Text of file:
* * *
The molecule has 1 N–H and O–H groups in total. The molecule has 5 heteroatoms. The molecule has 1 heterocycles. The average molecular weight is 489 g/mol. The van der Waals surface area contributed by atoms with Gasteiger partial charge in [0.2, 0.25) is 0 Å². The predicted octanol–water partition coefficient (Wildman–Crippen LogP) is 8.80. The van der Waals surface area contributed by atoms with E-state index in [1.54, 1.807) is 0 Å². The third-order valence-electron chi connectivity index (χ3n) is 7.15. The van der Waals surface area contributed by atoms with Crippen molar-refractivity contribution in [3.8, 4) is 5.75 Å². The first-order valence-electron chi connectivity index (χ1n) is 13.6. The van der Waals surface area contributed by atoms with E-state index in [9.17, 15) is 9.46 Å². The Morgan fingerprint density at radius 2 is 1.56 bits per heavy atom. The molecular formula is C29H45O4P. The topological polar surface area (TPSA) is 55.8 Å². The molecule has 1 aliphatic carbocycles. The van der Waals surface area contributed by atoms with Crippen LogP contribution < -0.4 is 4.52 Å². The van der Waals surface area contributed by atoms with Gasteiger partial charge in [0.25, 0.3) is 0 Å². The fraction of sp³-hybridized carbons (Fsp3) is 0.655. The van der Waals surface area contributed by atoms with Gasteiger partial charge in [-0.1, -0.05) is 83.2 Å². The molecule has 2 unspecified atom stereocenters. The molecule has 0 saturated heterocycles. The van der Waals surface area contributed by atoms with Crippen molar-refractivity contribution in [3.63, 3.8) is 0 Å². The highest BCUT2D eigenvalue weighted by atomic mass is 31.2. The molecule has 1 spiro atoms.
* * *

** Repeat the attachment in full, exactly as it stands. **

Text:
The molecule has 1 N–H and O–H groups in total. The molecule has 5 heteroatoms. The molecule has 1 heterocycles. The average molecular weight is 489 g/mol. The van der Waals surface area contributed by atoms with Gasteiger partial charge in [0.2, 0.25) is 0 Å². The predicted octanol–water partition coefficient (Wildman–Crippen LogP) is 8.80. The van der Waals surface area contributed by atoms with E-state index in [1.54, 1.807) is 0 Å². The third-order valence-electron chi connectivity index (χ3n) is 7.15. The van der Waals surface area contributed by atoms with Crippen molar-refractivity contribution in [3.8, 4) is 5.75 Å². The first-order valence-electron chi connectivity index (χ1n) is 13.6. The van der Waals surface area contributed by atoms with E-state index in [9.17, 15) is 9.46 Å². The Morgan fingerprint density at radius 2 is 1.56 bits per heavy atom. The molecular formula is C29H45O4P. The topological polar surface area (TPSA) is 55.8 Å². The molecule has 1 aliphatic carbocycles. The van der Waals surface area contributed by atoms with Crippen LogP contribution < -0.4 is 4.52 Å². The van der Waals surface area contributed by atoms with Gasteiger partial charge in [0.25, 0.3) is 0 Å². The fraction of sp³-hybridized carbons (Fsp3) is 0.655. The van der Waals surface area contributed by atoms with Gasteiger partial charge in [-0.1, -0.05) is 83.2 Å². The molecule has 2 unspecified atom stereocenters. The molecule has 0 saturated heterocycles. The van der Waals surface area contributed by atoms with Crippen molar-refractivity contribution in [3.63, 3.8) is 0 Å². The highest BCUT2D eigenvalue weighted by atomic mass is 31.2. The molecule has 1 spiro atoms.